In Memoriam: Craig Ammerman
Craig Ammerman, past president of GAP (2000-02) and an Arnold Palmer Lifetime Service Award recipient (2008), died Jan. 27. He was 74.
Born in Montclair, N.J. and raised in Richmond, Ky., Ammerman attended Eastern Kentucky University. Upon graduation, he began working for the Associated Press and its Huntington, W. Va. bureau in January 1970. Ammerman was the first — and for a while only — reporter at the site of Marshall University’s football team plane crash. His coverage escalated his career.
Ammerman went on to become deputy bureau chief of the Boston AP bureau. He held several positions in the New York’s AP headquarters. Ammerman served as managing editor of the New York Post, and then the Philadelphia Bulletin in 1980. Following his tenure there, Ammerman and a Philadelphia Bulletin colleague started a publishing business, Health Ink & Vitality Communications. After selling the business, he remained as a consultant and client liaison for several years.
In 1984, Ammerman, a Riverton Country Club member and Cherry Hill, N.J. resident, started his involvement in golf administration. Colton O’Donoghue, who served as Riverton’s president, asked Ammerman to fill a vacancy on the club’s board. In 1993, an impressed O’Donoghue facilitated Ammerman’s appointment to the GAP Executive Committee. Ammerman went on to chair the organization’s Centennial Committee.
The Centennial’s resounding success, buoyed by Ammerman’s character and commitment, led to his election to GAP president in 2000. During this time, GAP stood at a staffing crossroads, with the retirement of both Executive Director Jim Sykes and Tournament Director Fred Christman, looming. Ammerman and the GAP Executive Committee established a succession plan. Kirby Martin replaced Christman, who retired at the end of 1999. The plan also called for Sykes to stay until 2003, with new staff member Mark Peterson in line to fulfill the Executive Director role.
However, when Sykes fell ill in 2000, Ammerman and the GAP Executive Committee faced a decision: hire an experienced outsider as executive director or stick with Peterson, only 24 at the time. Ammerman trumpeted the latter.
“I will be forever indebted to Craig. His friendship and willingness to guide and encourage me during my first few months as director will stay with me for a lifetime,” Peterson, GAP Executive Director, said in a 2008 interview with Golf Association of Philadelphia Magazine.
Ammerman served two terms before joining the USGA’s Executive Committee in 2002.
“I didn’t know Craig from the man on the moon when he came onto the [USGA] Executive Committee,” Jim Reinhart, a former USGA Executive Committee member, said in a 2008 interview with Golf Association of Philadelphia Magazine. “He turned out to be one of the most special people you could ever meet. He is just a rare individual who gave his heart and soul to the game of golf and to the USGA. He was the consummate volunteer.”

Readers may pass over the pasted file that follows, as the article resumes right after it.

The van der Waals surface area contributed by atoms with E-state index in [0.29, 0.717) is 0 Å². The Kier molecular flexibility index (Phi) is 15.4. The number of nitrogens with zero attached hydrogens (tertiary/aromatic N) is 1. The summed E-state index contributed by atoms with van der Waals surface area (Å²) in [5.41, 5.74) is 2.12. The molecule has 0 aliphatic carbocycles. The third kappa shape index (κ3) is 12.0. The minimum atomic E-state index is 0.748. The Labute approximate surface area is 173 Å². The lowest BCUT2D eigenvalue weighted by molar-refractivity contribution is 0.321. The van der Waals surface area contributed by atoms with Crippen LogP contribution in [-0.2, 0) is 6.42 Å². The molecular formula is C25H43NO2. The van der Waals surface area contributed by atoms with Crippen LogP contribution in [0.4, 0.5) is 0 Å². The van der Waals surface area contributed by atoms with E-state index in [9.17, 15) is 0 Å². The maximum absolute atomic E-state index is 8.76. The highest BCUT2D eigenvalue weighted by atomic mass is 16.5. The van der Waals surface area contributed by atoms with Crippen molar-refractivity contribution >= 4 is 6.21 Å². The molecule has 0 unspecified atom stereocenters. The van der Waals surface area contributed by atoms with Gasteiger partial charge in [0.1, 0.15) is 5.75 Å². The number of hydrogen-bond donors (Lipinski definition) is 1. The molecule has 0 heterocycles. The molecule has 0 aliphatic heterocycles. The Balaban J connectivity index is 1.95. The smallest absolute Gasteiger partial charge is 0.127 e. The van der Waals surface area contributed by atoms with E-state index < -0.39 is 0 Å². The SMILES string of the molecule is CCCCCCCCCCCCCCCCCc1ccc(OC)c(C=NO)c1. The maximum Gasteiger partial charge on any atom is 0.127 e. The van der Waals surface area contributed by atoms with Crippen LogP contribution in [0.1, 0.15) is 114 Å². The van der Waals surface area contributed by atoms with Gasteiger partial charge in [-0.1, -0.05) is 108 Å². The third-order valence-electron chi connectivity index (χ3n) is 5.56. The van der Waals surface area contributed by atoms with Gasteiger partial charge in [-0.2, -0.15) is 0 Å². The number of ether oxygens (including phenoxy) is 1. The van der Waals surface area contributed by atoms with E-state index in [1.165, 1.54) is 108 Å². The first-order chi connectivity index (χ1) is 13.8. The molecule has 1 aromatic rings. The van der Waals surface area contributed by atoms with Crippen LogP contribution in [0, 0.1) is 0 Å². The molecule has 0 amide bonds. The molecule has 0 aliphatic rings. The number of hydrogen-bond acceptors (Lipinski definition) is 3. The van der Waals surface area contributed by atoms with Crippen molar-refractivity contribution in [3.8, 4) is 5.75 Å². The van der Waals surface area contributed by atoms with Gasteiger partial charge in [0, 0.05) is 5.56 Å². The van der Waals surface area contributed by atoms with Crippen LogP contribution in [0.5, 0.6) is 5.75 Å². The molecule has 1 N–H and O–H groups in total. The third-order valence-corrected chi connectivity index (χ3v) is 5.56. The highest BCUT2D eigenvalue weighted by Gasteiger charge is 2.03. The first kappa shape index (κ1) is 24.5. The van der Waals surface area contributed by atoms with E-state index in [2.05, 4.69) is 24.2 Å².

Ammerman, who received the USGA’s Ike Grainger Award in 2018, served on several USGA committees, including Archives and Rules and Communications. He officiated USGA tournaments and Majors such as The Masters, U.S. Open and British Open. Behind-the-scenes, lobbying his colleagues on the USGA Executive Committee, Ammerman played a significant role in helping Merion Golf Club land the 2013 U.S. Open Championship.
“He has this ability to put all the pieces together into one big picture and to see the story behind the story, whether it’s technical, human or political,” Jim Vernon, a former USGA Executive Committee member and president, said in a 2008 interview with Golf Association of Philadelphia Magazine.
Furthermore, Ammerman proved instrumental in bringing the 2018 U.S. Amateur Four-Ball Championship to Jupiter Hills Club in Tequesta, Fla., where he also held membership. Ammerman also played a role in the publication of “The Story of Jupiter Hills,” the club’s 50th anniversary book.
Ammerman is survived by his wife, Esther Willard Ammerman; daughters Lauren Ammerman Stafford, Sarah Ammerman; grandchildren Jackie, Nathan and Liam; a sister, Karen Ammerman and a brother, Keith Ammerman.
Memorial contributions in Ammerman’s name may be made to The First Tee, whether local or national. Funeral services will not be conducted.
A 2008 Golf Association of Philadelphia Magazine article highlighted Ammerman’s career in golf. The Spring 2023 edition of GAP Magazine will take a closer look at his golf legacy.
Celebrating Amateur Golf since 1897, GAP, also known as the Golf Association of Philadelphia, is the oldest regional or state golf association in the United States. It serves as the principal ruling body of amateur golf in its region. The organization’s 340 Member Clubs and 100,000 individual members are spread across Pennsylvania, Delaware, New Jersey and Maryland. The GAP’s mission is to promote, preserve and protect the game of golf.